I am pleased to hear that my hon. Friend's visit to Jobcentre Plus had such productive results because, as the pathways to work project has shown, extra help and advice can make a real difference to getting people back to work.
We are committed to widening access to psychological therapies as a supplement to medication, as recommended by the National Institute for Health and Clinical Excellence, and we clearly set that out in the White Paper that we published last week. We will be looking to provide faster access to more specialised services for those who need them, and more choice for people in the kind of care that they receive, and in who provides that care. We will set up two demonstration sites that will focus on people of working age with mild to moderate health problems and aim to help them stay in, or return to, work. We also know that people with mental health problems suffer from serious inequalities in physical health, which is why our White Paper on public health set out a series of ways to tackle those inequalities.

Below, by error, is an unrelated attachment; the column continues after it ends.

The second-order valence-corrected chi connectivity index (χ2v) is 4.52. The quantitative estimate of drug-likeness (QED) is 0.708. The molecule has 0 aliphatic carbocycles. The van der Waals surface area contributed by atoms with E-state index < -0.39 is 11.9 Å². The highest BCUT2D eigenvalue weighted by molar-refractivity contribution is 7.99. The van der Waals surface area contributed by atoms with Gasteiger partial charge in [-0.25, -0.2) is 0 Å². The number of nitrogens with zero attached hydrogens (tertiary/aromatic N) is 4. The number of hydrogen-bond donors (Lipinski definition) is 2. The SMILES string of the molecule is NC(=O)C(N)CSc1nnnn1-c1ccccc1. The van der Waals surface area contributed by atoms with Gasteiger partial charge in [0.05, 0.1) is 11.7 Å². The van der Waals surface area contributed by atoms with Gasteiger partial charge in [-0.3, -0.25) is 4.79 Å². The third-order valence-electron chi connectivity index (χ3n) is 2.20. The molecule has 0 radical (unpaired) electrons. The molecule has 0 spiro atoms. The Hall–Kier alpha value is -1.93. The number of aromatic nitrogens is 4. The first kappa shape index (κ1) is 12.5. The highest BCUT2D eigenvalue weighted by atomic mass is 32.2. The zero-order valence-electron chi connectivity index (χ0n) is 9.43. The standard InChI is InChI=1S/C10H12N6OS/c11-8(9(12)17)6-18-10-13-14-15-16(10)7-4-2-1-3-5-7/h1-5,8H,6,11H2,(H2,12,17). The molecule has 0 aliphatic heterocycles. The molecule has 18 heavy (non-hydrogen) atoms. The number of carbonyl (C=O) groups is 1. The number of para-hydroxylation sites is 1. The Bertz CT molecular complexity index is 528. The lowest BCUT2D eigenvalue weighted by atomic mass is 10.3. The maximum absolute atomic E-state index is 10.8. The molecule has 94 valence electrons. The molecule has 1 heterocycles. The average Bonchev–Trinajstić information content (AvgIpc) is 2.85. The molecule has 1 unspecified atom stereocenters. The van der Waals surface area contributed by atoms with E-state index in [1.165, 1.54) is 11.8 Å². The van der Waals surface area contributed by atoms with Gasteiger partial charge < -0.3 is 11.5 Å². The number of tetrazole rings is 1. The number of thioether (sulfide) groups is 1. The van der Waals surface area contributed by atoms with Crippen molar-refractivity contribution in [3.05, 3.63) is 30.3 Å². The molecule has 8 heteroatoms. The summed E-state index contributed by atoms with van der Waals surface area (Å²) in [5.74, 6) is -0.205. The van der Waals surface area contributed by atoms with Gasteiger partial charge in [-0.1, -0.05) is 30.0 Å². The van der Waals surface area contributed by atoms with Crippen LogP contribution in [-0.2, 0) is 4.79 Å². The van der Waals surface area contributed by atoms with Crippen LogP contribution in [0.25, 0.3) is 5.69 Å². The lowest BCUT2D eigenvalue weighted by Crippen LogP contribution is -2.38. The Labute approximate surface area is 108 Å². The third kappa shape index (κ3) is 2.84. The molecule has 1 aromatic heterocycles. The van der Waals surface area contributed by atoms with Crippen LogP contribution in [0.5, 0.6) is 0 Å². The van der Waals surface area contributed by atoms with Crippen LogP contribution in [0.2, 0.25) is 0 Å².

The hon. Member for South Cambridgeshire spoke of access to, and experience of, mental health care for black and minority ethnic communities. For decades the problem went unrecognised and unchallenged. We have begun to change that. A year ago, following the report on the death of David Bennett, we published "Delivering Race Equality in Mental Health Care", a comprehensive five-year action plan to put right what was clearly unacceptable. One of the first steps along the way was last year's census of mental health in-patients. It confirmed the problems that we knew existed for people from black and minority ethnic communities. That is why, alongside the census, we have chosen 17 places throughout the country that are leading the implementation of the five-year action plan.